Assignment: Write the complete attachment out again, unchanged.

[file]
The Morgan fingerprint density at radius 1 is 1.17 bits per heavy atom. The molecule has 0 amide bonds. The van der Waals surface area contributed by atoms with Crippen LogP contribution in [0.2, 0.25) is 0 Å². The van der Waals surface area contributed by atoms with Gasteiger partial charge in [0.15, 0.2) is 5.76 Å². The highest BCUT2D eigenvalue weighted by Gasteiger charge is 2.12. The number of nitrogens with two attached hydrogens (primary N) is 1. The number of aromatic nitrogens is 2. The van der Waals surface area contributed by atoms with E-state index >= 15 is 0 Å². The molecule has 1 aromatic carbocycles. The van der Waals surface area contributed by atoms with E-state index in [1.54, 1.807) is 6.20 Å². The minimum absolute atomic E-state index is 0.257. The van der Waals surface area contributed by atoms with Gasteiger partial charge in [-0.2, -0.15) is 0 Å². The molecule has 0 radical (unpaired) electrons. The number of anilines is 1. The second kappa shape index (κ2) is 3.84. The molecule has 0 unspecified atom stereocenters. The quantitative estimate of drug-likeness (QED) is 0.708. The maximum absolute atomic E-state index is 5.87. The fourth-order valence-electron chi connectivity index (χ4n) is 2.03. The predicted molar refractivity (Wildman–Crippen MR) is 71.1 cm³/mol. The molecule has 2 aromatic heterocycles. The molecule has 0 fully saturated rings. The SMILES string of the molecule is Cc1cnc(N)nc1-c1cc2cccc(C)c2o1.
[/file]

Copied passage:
The Morgan fingerprint density at radius 1 is 1.17 bits per heavy atom. The molecule has 0 amide bonds. The van der Waals surface area contributed by atoms with Crippen LogP contribution in [0.2, 0.25) is 0 Å². The van der Waals surface area contributed by atoms with Gasteiger partial charge in [0.15, 0.2) is 5.76 Å². The highest BCUT2D eigenvalue weighted by Gasteiger charge is 2.12. The number of nitrogens with two attached hydrogens (primary N) is 1. The number of aromatic nitrogens is 2. The van der Waals surface area contributed by atoms with E-state index >= 15 is 0 Å². The molecule has 1 aromatic carbocycles. The van der Waals surface area contributed by atoms with E-state index in [1.54, 1.807) is 6.20 Å². The minimum absolute atomic E-state index is 0.257. The van der Waals surface area contributed by atoms with Gasteiger partial charge in [-0.2, -0.15) is 0 Å². The molecule has 0 radical (unpaired) electrons. The number of anilines is 1. The second kappa shape index (κ2) is 3.84. The molecule has 0 unspecified atom stereocenters. The quantitative estimate of drug-likeness (QED) is 0.708. The maximum absolute atomic E-state index is 5.87. The fourth-order valence-electron chi connectivity index (χ4n) is 2.03. The predicted molar refractivity (Wildman–Crippen MR) is 71.1 cm³/mol. The molecule has 2 aromatic heterocycles. The molecule has 0 fully saturated rings. The SMILES string of the molecule is Cc1cnc(N)nc1-c1cc2cccc(C)c2o1.